Preaching in the Patristic Era. Sermons, Preachers, Audiences in the Latin West offers a state of the art of the study of the sermons of Latin Patristic authors. Parts I and II of the volume cover general topics, from the transmission of early Christian Latin sermons to iconography, from rhetoric to reflections on the impact of Latin preaching. Part III offers fourteen chapters devoted to Latin preachers such as Augustine, Gregory the Great, Maximus of Turin, and to collections of sermons, such as Arian sermons, preaching in 4th-century Spain, or sermons translated from Greek. By outlining the relevant sources, methodologies, and issues, this volume provides a comprehensive introduction to the field of Latin patristic preaching.
Contributors are Pauline Allen, Lisa Bailey, Andrea Bizzozzero, Shari Boodts, Andrew Cain, Nicolas De Maeyer, François Dolbeau, Jutta Dresken-Weiland, Geoffrey Dunn, Anthony Dupont, Camille Gerzaguet, Bruno Judic, Rémi Gounelle, Johan Leemans, Wendy Mayer, Robert McEachnie, Bronwen Neil, Gert Partoens, Adam Ployd, Eric Rebillard, Maureen Tilley, Sever Voicu, Clemens Weidmann and Liuwe Westra.
Anthony Dupont is Research Professor of Christian Antiquity at the Faculty of Theology and Religious Studies, KU Leuven. He has published extensively about divine grace and human freedom in the writings of Saint Augustine, in particular in his sermones ad populum. His current focus is on the development of the doctrine of sin and grace in North African theology.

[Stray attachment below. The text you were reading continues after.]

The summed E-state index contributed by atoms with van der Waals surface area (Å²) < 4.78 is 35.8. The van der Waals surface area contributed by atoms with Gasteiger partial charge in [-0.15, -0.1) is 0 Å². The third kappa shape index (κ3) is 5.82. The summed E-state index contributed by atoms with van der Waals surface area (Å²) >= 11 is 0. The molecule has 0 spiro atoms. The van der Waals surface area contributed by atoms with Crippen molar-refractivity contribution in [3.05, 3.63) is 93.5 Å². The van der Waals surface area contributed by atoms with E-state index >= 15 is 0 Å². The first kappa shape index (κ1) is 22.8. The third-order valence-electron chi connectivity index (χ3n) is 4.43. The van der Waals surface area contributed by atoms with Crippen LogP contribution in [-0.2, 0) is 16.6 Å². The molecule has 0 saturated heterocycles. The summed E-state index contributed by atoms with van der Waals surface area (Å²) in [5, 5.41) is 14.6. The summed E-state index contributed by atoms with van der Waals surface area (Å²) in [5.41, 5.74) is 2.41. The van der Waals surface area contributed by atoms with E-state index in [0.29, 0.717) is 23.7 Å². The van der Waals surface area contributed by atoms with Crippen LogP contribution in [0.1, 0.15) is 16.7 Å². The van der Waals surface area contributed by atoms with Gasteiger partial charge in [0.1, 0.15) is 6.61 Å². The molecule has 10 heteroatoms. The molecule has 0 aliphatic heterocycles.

Shari Boodts is Postdoctoral Fellow of the Research Foundation Flanders, working in the Department of Latin Literature at KU Leuven. She has published a critical edition of Augustine’s Sermones ad Populum 157-183. Her current research focuses on the medieval reception of the Church Fathers.
Gert Partoens is Professor of Latin Literature at the Arts Faculty of KU Leuven. He has published critical editions of several of Augustine’s Sermones ad populum as well as a series of studies dedicated to their complex manuscript transmission. He has also written various articles on the reception of Augustine’s works during the Middle Ages and Early Modern times.
Johan Leemans is Professor of Christianity in Late Antiquity at the Faculty of Theology and Religious Studies, KU Leuven. His main research topics include the Cappadocian Fathers, sermons, martyrdom, historical theology.
Table of contents
Notes on Contributors General Introduction
Religious Literacy and the Role of Sermons in Late-Antique Christianity Johan Leemans
Preaching and Listening in Latin?: Start Here Wendy Mayer
Part 1: Text and Context
La Transmission de la Prédication Antique de Langue Latine François Dolbeau 3
Visual Art and Iconography Jutta Dresken-Weiland
Part 2: Delivering, Listening to and Reading Sermons
Sermons, Audience, Preacher Eric Rebillard 5
Rhetoric in the Patristic Sermons of Late Antiquity Geoffrey Dunn 6
Impact, Influence, and Identity in Latin Preaching the Cases of Maximus of Turin and Peter Chrysologus of Ravenna Pauline Allen
Part 3: Latin Patristic Preachers
Ambrosius Mediolanensis Camille Gerzaguet 8
The Arian Sermons (Pseudo-Maximinus) Rémi Gounelle 9
Augustine of Hippo Shari Boodts, Anthony Dupont 10
Preaching in Sixth-Century Arles. The Sermons of Bishop Caesarius Nicolas De Maeyer and Gert Partoens 11
Preaching According to Gregory the Great Bruno Judic 12
Preaching in Fifth-Century Gaul Valerian of Cimiez and the Eusebius Gallicanus Collection Lisa Bailey 13
Jerome Andrew Cain 14
Latin Translations of Greek Homilies Sever J. Voicu 15
Leo Magnus Bronwen Neil 16
Maximus of Turin. Two Preachers of the 5th Century Clemens Weidmann 17
Donatist Sermons Maureen Tilley 18
Peter Chrysologus Andrea Bizzozero 19
Christian Preaching in 4th-Century Spain Liuwe Westra 20
Zeno, Chromatius and Gaudentius Italian Preachers Amid Transition Robert McEachnie
Attending to the Word: A Concluding Look at Latin Patristic Preaching and a Vision for the Way Forward Adam Ployd
All interested in Latin patristic preaching and preachers, especially researchers and students looking for a gateway into the field.